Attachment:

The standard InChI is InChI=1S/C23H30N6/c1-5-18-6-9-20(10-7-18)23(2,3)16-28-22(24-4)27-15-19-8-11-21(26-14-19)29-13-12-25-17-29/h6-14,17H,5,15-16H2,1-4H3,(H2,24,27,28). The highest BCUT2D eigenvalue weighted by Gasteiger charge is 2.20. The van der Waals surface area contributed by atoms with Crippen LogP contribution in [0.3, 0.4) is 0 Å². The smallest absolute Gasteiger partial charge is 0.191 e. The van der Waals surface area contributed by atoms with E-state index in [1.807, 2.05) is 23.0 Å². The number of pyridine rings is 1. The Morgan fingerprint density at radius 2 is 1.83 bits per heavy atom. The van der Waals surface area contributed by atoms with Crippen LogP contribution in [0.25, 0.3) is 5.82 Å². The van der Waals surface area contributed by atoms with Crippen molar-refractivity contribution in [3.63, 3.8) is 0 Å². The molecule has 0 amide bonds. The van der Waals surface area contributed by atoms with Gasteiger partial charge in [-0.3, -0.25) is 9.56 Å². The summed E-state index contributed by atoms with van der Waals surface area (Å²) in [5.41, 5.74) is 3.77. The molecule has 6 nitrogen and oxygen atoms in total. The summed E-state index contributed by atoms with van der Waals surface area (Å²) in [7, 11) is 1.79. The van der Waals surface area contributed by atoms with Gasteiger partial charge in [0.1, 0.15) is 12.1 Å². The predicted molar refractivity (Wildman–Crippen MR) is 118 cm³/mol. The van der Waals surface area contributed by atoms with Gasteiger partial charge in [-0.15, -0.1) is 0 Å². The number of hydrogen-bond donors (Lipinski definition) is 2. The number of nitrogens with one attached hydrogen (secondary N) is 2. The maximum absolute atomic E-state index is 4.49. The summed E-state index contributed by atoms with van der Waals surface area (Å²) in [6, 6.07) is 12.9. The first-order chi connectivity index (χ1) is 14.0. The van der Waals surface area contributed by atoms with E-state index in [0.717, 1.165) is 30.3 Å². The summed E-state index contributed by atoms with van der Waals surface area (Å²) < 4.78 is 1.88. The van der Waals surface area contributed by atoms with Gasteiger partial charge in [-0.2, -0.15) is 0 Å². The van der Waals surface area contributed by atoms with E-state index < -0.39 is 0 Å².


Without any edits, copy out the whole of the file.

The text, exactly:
The standard InChI is InChI=1S/C23H30N6/c1-5-18-6-9-20(10-7-18)23(2,3)16-28-22(24-4)27-15-19-8-11-21(26-14-19)29-13-12-25-17-29/h6-14,17H,5,15-16H2,1-4H3,(H2,24,27,28). The highest BCUT2D eigenvalue weighted by Gasteiger charge is 2.20. The van der Waals surface area contributed by atoms with Crippen LogP contribution in [0.3, 0.4) is 0 Å². The smallest absolute Gasteiger partial charge is 0.191 e. The van der Waals surface area contributed by atoms with E-state index in [1.807, 2.05) is 23.0 Å². The number of pyridine rings is 1. The Morgan fingerprint density at radius 2 is 1.83 bits per heavy atom. The van der Waals surface area contributed by atoms with Crippen LogP contribution in [0.25, 0.3) is 5.82 Å². The van der Waals surface area contributed by atoms with Crippen molar-refractivity contribution in [3.63, 3.8) is 0 Å². The molecule has 0 amide bonds. The van der Waals surface area contributed by atoms with Gasteiger partial charge in [-0.3, -0.25) is 9.56 Å². The summed E-state index contributed by atoms with van der Waals surface area (Å²) in [5.41, 5.74) is 3.77. The molecule has 6 nitrogen and oxygen atoms in total. The summed E-state index contributed by atoms with van der Waals surface area (Å²) in [7, 11) is 1.79. The van der Waals surface area contributed by atoms with Gasteiger partial charge in [0.1, 0.15) is 12.1 Å². The predicted molar refractivity (Wildman–Crippen MR) is 118 cm³/mol. The van der Waals surface area contributed by atoms with Gasteiger partial charge in [-0.15, -0.1) is 0 Å². The number of hydrogen-bond donors (Lipinski definition) is 2. The number of nitrogens with one attached hydrogen (secondary N) is 2. The maximum absolute atomic E-state index is 4.49. The summed E-state index contributed by atoms with van der Waals surface area (Å²) in [6, 6.07) is 12.9. The first-order chi connectivity index (χ1) is 14.0. The van der Waals surface area contributed by atoms with E-state index in [0.717, 1.165) is 30.3 Å². The summed E-state index contributed by atoms with van der Waals surface area (Å²) < 4.78 is 1.88. The van der Waals surface area contributed by atoms with Gasteiger partial charge in [-0.2, -0.15) is 0 Å². The van der Waals surface area contributed by atoms with E-state index < -0.39 is 0 Å².